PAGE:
This post is a Introduction to MANETS: Mobile Ad Hoc Networks.
Mobile Ad Hoc Networks (MANETs)
In wireless networks [1, 3], computers communicate with each other through a non-physical medium, using radio waves. A wireless network can be configured to function in either Basic Service Set (BSS) or Independent Basic Service Set (IBSS) mode . In BSS mode or infrastructure mode, mobile devices communicate with each other through a non-mobile Base Station (BS) as access point. IBSS or ad hoc mode, allow wireless devices point-to-point communication, i.e., no access point nor fixed infrastructure is needed.
An ad hoc network consists of wireless devices that may be mobile and can communicate without the need of a fixed infrastructure. In a Mobile Ad Hoc Network (MANET), given that nodes can move in an unpredictable manner [2, 1], the network topology may change dynamically. Nodes are free to move at any speed in any direction and join or leave the network at any time. Nodes with heterogeneous capabilities (e.g., transmission range) can coexist. In , Agrawal and Zeng formally define a MANET as an autonomous system of nodes or Mobile Stations (MSs) connected by a wireless medium. Therefore, this network may be modeled in the form of an arbitrary communication graph.
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Example of a network in ad hoc mode
In a MANET, every node is able to communicate directly with other nodes within its range. So, nodes with direct communication are called neighbors. Thus, any pair of nodes not directly connected, can communicate through a path formed by other nodes. MANETs are basically peer-to-peer, multihop wireless networks . The established links can be either symmetric (i.e., links with the same characteristics in both directions) or asymmetric (i.e., links with different characteristics in each direction). Information packets are transmitted in a store-and-forward manner by intermediate nodes, i.e., every node acts as arouter.
In a MANET, every node configures its network address and can resolve the way to reach any destination. There is no need for an address communication server, e.g., DHCP server. Fig. 1.1(a), presents an example of a wireless network. Every pair of MSs has to commnicate throug the BS.Fig. 1.1(b), shows an example of a network in ad hoc mode. MSs within the same range can establish direct communication.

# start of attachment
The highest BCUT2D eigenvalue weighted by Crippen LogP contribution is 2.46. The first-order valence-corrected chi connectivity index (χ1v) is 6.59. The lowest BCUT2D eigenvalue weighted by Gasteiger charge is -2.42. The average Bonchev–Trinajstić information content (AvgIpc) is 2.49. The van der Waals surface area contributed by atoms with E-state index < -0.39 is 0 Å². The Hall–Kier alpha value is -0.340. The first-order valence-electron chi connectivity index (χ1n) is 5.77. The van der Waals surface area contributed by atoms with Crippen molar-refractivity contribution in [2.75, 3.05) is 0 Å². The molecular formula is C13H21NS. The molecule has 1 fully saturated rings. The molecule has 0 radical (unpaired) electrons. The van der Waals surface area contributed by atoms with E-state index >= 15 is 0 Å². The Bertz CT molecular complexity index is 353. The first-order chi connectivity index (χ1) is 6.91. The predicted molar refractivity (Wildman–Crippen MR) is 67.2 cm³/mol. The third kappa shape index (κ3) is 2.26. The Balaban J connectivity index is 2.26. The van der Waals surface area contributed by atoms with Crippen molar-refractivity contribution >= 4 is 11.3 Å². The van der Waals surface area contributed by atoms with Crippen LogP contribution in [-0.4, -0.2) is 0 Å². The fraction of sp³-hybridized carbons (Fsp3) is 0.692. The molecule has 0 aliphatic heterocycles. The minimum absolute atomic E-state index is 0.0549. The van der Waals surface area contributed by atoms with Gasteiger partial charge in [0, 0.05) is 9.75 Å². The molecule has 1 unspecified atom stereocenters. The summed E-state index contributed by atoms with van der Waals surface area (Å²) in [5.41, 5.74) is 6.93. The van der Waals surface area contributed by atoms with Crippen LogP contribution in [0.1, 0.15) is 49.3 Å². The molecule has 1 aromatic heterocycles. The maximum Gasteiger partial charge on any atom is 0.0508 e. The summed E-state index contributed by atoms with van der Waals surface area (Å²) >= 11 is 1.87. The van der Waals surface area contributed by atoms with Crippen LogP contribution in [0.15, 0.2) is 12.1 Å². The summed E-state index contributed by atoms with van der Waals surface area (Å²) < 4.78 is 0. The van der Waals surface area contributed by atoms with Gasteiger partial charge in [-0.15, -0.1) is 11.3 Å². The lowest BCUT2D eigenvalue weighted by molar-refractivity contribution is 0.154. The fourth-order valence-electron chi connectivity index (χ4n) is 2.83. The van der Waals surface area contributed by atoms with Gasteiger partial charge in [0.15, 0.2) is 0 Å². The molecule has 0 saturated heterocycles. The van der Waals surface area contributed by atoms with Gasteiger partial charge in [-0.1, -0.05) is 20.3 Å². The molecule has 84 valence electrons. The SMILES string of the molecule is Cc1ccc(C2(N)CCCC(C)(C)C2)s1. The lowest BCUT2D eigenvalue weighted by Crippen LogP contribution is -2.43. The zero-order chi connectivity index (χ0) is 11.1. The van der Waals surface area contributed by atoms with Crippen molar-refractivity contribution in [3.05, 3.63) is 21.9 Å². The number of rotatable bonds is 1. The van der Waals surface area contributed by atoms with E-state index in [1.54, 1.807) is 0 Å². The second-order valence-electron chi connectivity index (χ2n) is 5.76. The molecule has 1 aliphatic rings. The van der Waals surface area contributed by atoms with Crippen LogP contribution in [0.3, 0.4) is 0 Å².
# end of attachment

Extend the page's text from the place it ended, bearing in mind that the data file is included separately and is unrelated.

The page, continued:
“An ad hoc network consists of wireless devices that can communicate without the need of a fixed infrastructure”
Characteristics of MANETs
The decentralized nature of MANETs provides additional robustness against the single point of failure in centralized approaches, e.g., BS or access point. MANETs can be deployed in scenarios where it is almost impossible to set up and maintain a wired network (e.g., a disaster area or a battlefield). MANETs have particular characteristics and restrictions :
- Dynamic topologies: Nodes are free to move arbitrarily at different speeds. It is difficult to predict a node’s movement and its trajectory. Therefore, the network topology may change randomly and unpredictably.
2.Limited bandwidth: Wireless links have lower capacity than wired networks. Nowadays however, some standards offer better data rates comparable to those of Ethernet (e.g., WiMAX). Additionally, the the conditions of the environment, fading, noise or interference affect the throughput in wireless communication.
- Energy-constrained: In a MANET, nodes may rely on limited batteries as source of energy. Consider that some nodes might not have enough transmitting power to reach all nodes in the network. This restricts the nodes communication to only the neighboring nodes.
- Limitations of the medium: In a wireless network, is not possible to transmit and to listen at the same time. Message loss is more likely due to collisions and interference.
- Limited physical security: In MANETs, data packets travel across the air. Hence, it is relatively easy for an intruder to eavesdrop data packets by operating in promiscuous mode and by using a packet sniffer. Thus, Jamming or denial of service (DoS) intentionally affect nodes.
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 D.-P. Agrawal and Q.-A. Zeng. Introduction to Wireless and Moile Systems. Thomson, 2ed edition, 2006.
 M. Barbeau and E. Kranakis. Principles of ad hoc networking. John Wiley and Sons, Ltd , ISBN: 9780470032909, 2007.
 D. Raffo. Security schemes for the OLSR protocol for ad hoc networks. PhD thesis, L’Université Paris 6 – Pierre et Marie Curie, INRIA Roquencourt, France, September 2005.
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